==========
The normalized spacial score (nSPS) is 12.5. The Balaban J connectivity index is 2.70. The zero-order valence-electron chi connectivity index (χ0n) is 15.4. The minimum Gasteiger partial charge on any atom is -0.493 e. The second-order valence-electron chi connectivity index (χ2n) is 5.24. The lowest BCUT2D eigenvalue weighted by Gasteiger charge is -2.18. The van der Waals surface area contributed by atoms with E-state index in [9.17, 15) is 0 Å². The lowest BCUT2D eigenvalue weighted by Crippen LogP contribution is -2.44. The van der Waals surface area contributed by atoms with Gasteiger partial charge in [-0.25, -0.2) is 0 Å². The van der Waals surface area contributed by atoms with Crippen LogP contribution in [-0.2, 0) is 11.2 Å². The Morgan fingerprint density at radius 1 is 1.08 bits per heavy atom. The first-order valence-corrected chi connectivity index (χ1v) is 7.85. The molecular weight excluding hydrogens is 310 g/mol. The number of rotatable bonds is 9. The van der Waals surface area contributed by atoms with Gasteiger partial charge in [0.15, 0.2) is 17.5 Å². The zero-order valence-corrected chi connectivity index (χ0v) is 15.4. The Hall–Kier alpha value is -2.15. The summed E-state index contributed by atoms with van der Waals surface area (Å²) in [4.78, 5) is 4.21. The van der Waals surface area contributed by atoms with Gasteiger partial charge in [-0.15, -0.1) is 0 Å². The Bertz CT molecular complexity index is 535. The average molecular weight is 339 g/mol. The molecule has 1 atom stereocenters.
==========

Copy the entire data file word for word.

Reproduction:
The normalized spacial score (nSPS) is 12.5. The Balaban J connectivity index is 2.70. The zero-order valence-electron chi connectivity index (χ0n) is 15.4. The minimum Gasteiger partial charge on any atom is -0.493 e. The second-order valence-electron chi connectivity index (χ2n) is 5.24. The lowest BCUT2D eigenvalue weighted by Gasteiger charge is -2.18. The van der Waals surface area contributed by atoms with E-state index in [9.17, 15) is 0 Å². The lowest BCUT2D eigenvalue weighted by Crippen LogP contribution is -2.44. The van der Waals surface area contributed by atoms with Gasteiger partial charge in [-0.25, -0.2) is 0 Å². The van der Waals surface area contributed by atoms with Crippen LogP contribution in [-0.2, 0) is 11.2 Å². The Morgan fingerprint density at radius 1 is 1.08 bits per heavy atom. The first-order valence-corrected chi connectivity index (χ1v) is 7.85. The molecular weight excluding hydrogens is 310 g/mol. The number of rotatable bonds is 9. The van der Waals surface area contributed by atoms with Gasteiger partial charge in [0.15, 0.2) is 17.5 Å². The zero-order valence-corrected chi connectivity index (χ0v) is 15.4. The Hall–Kier alpha value is -2.15. The summed E-state index contributed by atoms with van der Waals surface area (Å²) in [4.78, 5) is 4.21. The van der Waals surface area contributed by atoms with Gasteiger partial charge in [-0.15, -0.1) is 0 Å². The Bertz CT molecular complexity index is 535. The average molecular weight is 339 g/mol. The molecule has 1 atom stereocenters.